Adult trees are commonly found with multiple plantlets surrounding the parental tree. Teo et al. (2011) claimed that these plantlets are the result of poor seed dispersal, resulting in their subsequent growth as seedlings below the paternal tree. However, these plantlets may originate from root suckers, as observed in both I. finlaysoniana and I. chinensis in Puerto Rico (M. Caraballo-Ortiz, Pennsylvania State University, personal observation, 2017). The apparent low recruitment beyond parental trees suggests that the species disperses only short distances.

Intentional Introduction

I. finlaysoniana has been deliberately introduced by humans for ornamental purposes (Little et al., 1974).

Pathway Causes

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CauseNotesLong DistanceLocalReferences
Ornamental purposes Yes Yes Little et al., 1974

Environmental Impact

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I. finlaysoniana has the potential to impact natural forested habitats due to the high density of plantlets (seedlings or root sucker plantlets) which are often found surrounding mature trees (Teo et al., 2011).

Impact: Biodiversity

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There are currently no scientific assessments available evaluating the potential impacts of I. finlaysoniana on local biodiversity. While the numerous plantlets associated with adult trees have the potential to encroach seedlings of native plants, there is still a lack of evidence to support this possibility.

Risk and Impact Factors

Top of page Invasiveness
  • Proved invasive outside its native range
  • Has a broad native range
  • Abundant in its native range
  • Tolerant of shade
  • Long lived
  • Gregarious
  • Has propagules that can remain viable for more than one year
  • Reproduces asexually
Likelihood of entry/control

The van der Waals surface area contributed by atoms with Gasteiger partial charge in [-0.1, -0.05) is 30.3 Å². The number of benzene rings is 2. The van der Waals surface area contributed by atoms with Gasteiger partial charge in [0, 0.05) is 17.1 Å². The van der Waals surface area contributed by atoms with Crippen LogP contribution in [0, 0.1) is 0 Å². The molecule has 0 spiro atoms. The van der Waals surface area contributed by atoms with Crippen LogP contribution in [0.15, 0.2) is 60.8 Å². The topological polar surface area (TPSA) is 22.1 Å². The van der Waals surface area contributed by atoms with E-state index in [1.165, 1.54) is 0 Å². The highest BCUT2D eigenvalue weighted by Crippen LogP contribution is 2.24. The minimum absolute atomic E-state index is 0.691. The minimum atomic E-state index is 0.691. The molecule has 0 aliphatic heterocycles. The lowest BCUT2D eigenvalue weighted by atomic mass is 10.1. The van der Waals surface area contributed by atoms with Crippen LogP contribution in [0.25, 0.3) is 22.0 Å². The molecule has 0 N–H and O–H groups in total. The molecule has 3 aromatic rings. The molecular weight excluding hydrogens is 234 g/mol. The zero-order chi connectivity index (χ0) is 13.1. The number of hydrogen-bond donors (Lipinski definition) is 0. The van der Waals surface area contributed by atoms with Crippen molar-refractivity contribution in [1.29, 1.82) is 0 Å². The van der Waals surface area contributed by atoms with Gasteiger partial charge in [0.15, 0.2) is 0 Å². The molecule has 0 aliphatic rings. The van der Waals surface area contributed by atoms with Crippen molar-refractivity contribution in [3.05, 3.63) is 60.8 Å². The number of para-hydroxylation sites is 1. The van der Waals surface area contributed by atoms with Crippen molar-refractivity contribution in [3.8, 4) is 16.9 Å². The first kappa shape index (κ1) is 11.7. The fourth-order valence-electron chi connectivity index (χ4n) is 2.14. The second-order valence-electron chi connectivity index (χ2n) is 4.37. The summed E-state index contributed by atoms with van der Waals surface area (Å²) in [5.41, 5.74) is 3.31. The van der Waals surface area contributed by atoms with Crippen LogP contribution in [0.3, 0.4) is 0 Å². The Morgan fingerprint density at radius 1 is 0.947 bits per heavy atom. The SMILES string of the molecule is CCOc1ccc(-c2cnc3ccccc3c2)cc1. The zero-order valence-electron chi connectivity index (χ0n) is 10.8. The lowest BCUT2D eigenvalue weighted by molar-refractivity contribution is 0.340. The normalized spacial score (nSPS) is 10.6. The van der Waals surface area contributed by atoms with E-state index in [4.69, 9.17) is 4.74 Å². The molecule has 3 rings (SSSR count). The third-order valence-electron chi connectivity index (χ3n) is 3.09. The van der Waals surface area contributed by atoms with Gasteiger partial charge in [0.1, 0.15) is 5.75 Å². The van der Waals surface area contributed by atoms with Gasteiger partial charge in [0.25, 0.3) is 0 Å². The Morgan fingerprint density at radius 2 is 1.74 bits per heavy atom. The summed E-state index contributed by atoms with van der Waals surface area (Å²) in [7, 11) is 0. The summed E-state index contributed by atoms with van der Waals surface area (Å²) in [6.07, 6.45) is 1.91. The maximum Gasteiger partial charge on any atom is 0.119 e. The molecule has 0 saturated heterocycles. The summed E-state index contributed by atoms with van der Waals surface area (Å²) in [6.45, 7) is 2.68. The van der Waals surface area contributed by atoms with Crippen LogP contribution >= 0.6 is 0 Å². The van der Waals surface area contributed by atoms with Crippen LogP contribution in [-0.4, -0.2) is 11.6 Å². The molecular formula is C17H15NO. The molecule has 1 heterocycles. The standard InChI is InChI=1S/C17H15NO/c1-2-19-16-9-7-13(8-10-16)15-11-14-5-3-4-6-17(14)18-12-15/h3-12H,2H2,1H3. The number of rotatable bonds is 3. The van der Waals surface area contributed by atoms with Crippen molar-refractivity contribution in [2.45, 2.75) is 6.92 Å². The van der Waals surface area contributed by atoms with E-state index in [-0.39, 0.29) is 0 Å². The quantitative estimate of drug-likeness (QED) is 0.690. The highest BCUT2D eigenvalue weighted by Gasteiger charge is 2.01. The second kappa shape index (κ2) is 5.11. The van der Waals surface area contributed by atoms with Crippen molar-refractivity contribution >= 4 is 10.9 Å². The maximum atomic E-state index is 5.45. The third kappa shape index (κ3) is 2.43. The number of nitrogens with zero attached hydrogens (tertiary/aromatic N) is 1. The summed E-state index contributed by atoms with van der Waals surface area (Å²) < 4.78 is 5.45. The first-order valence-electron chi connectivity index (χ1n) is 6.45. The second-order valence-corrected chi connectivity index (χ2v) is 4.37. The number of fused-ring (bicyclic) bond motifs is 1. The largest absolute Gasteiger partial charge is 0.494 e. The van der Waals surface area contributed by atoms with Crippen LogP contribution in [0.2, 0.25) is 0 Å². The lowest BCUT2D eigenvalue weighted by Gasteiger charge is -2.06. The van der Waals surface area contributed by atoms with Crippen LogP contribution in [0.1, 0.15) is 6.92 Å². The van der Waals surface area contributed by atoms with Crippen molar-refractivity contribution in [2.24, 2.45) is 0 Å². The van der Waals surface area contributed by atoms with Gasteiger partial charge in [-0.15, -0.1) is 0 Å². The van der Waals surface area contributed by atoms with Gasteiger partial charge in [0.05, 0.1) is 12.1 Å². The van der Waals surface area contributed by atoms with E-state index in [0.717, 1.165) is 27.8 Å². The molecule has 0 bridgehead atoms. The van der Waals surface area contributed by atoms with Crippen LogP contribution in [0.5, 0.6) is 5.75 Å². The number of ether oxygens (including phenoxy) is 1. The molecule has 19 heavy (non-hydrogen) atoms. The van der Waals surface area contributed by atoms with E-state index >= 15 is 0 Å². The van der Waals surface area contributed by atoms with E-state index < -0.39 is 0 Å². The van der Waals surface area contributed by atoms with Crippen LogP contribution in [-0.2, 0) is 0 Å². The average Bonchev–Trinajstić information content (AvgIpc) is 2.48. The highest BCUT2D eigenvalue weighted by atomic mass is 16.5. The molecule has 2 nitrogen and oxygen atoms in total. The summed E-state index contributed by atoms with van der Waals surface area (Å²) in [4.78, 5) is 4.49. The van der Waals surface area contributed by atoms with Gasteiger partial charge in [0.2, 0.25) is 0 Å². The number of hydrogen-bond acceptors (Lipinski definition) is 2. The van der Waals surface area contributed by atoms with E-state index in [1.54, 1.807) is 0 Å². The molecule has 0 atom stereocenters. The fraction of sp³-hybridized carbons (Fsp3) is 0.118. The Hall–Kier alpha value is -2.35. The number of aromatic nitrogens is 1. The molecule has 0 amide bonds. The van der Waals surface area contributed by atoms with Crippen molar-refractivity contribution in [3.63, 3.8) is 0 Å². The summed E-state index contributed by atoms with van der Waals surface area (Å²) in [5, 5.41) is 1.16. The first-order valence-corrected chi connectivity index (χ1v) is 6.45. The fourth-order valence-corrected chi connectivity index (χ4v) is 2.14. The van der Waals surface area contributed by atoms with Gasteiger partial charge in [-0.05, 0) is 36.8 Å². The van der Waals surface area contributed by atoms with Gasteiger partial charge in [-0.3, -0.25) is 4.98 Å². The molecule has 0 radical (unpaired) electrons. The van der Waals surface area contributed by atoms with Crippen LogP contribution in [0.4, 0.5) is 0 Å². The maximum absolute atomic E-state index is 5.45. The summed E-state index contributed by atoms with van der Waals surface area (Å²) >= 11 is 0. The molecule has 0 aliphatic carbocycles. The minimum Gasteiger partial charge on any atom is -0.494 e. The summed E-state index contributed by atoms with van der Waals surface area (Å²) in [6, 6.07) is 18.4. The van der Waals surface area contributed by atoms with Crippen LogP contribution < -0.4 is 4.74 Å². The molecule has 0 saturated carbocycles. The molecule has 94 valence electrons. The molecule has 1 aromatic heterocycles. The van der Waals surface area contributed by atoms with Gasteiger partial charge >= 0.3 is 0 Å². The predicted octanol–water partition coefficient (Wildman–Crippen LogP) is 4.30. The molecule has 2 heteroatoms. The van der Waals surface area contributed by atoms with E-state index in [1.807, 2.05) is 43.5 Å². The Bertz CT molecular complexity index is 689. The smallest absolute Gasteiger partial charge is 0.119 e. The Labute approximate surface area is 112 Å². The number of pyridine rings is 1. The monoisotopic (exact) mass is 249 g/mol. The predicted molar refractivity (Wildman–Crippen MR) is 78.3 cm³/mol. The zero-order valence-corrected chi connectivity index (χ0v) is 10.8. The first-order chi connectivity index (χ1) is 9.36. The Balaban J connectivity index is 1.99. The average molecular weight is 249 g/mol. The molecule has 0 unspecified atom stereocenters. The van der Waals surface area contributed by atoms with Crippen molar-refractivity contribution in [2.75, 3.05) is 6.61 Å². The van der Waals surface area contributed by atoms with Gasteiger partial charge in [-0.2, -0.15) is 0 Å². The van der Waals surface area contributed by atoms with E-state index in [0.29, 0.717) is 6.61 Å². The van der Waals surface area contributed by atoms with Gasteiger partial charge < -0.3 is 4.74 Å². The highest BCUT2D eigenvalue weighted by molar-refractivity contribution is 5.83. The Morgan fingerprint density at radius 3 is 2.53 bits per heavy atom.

• Highly likely to be transported internationally deliberately

Uses

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I. finlaysoniana is an ornamental species.

Uses List

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Environmental

  • Amenity

General

  • Botanical garden/zoo

Ornamental

  • Potted plant

Similarities to Other Species/Conditions

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I. finlaysoniana can be distinguished from most other cultivated species of the genus by its dense inflorescences of white flowers and its small, linear and foliaceous calyx lobes (Chamchumroon, 2006).

Gaps in Knowledge/Research Needs

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There is a lack of information on the natural history of I. finlaysoniana, including breeding system, pollinators, seed dispersers and habitat/environmental requirements. Detailed studies on the potential impact of the plantlets observed below adult trees on surrounding vegetation are also recommended. Information on the dispersal capacity and ability of I. finlaysoniana to colonize new habitats would also be valuable.

References

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Acevedo-Rodríguez P, Strong MT, 2012. Catalogue of the Seed Plants of the West Indies. Smithsonian Contributions to Botany. 98. Washington DC, USA: Smithsonian Institution.1192 pp. http://botany.si.edu/Antilles/WestIndies/catalog.htm

African Plant Database, 2017. African Plant Database. http://www.ville-ge.ch/musinfo/bd/cjb/africa/

Australian Plants Census, 2011. Vascular Plants. https://biodiversity.org.au/nsl/services/APC

Axelrod FS, 2011. Fort Worth, Texas, USA: Botanical Research Institute of Texas Press.420 pp.

Banag C, 2014. Systematics of the Philippine endemic Ixora L. (Rubiaceae, Ixoreae). DPhil Thesis. Germany: University of Bayreuth.

Bir SS, Chatha GS, 1983. SOCGI plant chromosome number reports. Journal of Cytology and Genetics, 18, 56-58.

Bir SS, Chatha GS, 1987. Meiotic analysis of woody elements of south Indian Rubiaceae. Nucleus (Calcutta), 30, 114-124.

Bir SS, Gill BS, Bedi YS, 1982. Cytopalynological studies on some members of Bignoniaceae from India. Indian Journal of Botany, 5, 7-12.

Bremer B, Manen JF, 2000. Phylogeny and classification of the subfamily Rubioideae (Rubiaceae). Plant Systematics and Evolution, 225, 43-72.

Chamchumroon V, 2006. A checklist of the genus Ixora L. (Rubiaceae) in Thailand. Thai Forest Bulletin (Botany), 34, 4-24.

Cook Islands Biodiversity Database, 2017. Cook Islands Biodiversity Database. http://cookislands.bishopmuseum.org/

Council of Heads of Australasian Herbaria, 2017. Australia's Virtual Herbarium. Australia: Council of Heads of Australasian Herbaria.https://avh.chah.org.au/